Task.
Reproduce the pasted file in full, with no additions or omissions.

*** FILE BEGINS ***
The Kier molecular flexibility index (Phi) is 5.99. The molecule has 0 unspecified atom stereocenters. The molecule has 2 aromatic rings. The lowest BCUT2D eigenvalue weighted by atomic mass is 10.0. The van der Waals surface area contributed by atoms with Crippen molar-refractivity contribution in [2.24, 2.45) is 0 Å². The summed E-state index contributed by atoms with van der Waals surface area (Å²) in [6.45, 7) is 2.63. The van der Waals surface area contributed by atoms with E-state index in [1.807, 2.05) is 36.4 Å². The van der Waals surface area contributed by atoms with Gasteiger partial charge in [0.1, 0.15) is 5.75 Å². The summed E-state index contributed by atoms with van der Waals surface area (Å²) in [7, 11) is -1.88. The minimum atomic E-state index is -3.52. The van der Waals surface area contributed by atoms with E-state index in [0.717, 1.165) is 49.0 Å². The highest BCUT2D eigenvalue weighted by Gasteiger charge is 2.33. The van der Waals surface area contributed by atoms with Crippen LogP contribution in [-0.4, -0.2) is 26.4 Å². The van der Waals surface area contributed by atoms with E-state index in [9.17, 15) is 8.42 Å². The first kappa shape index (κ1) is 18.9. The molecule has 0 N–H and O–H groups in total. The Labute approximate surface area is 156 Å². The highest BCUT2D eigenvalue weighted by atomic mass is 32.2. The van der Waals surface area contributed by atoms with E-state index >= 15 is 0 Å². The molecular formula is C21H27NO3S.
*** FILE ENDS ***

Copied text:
The Kier molecular flexibility index (Phi) is 5.99. The molecule has 0 unspecified atom stereocenters. The molecule has 2 aromatic rings. The lowest BCUT2D eigenvalue weighted by atomic mass is 10.0. The van der Waals surface area contributed by atoms with Crippen molar-refractivity contribution in [2.24, 2.45) is 0 Å². The summed E-state index contributed by atoms with van der Waals surface area (Å²) in [6.45, 7) is 2.63. The van der Waals surface area contributed by atoms with E-state index in [1.807, 2.05) is 36.4 Å². The van der Waals surface area contributed by atoms with Gasteiger partial charge in [0.1, 0.15) is 5.75 Å². The summed E-state index contributed by atoms with van der Waals surface area (Å²) in [7, 11) is -1.88. The minimum atomic E-state index is -3.52. The van der Waals surface area contributed by atoms with E-state index in [0.717, 1.165) is 49.0 Å². The highest BCUT2D eigenvalue weighted by Gasteiger charge is 2.33. The van der Waals surface area contributed by atoms with Crippen LogP contribution in [-0.4, -0.2) is 26.4 Å². The van der Waals surface area contributed by atoms with E-state index in [9.17, 15) is 8.42 Å². The first kappa shape index (κ1) is 18.9. The molecule has 0 N–H and O–H groups in total. The Labute approximate surface area is 156 Å². The highest BCUT2D eigenvalue weighted by atomic mass is 32.2. The van der Waals surface area contributed by atoms with E-state index >= 15 is 0 Å². The molecular formula is C21H27NO3S.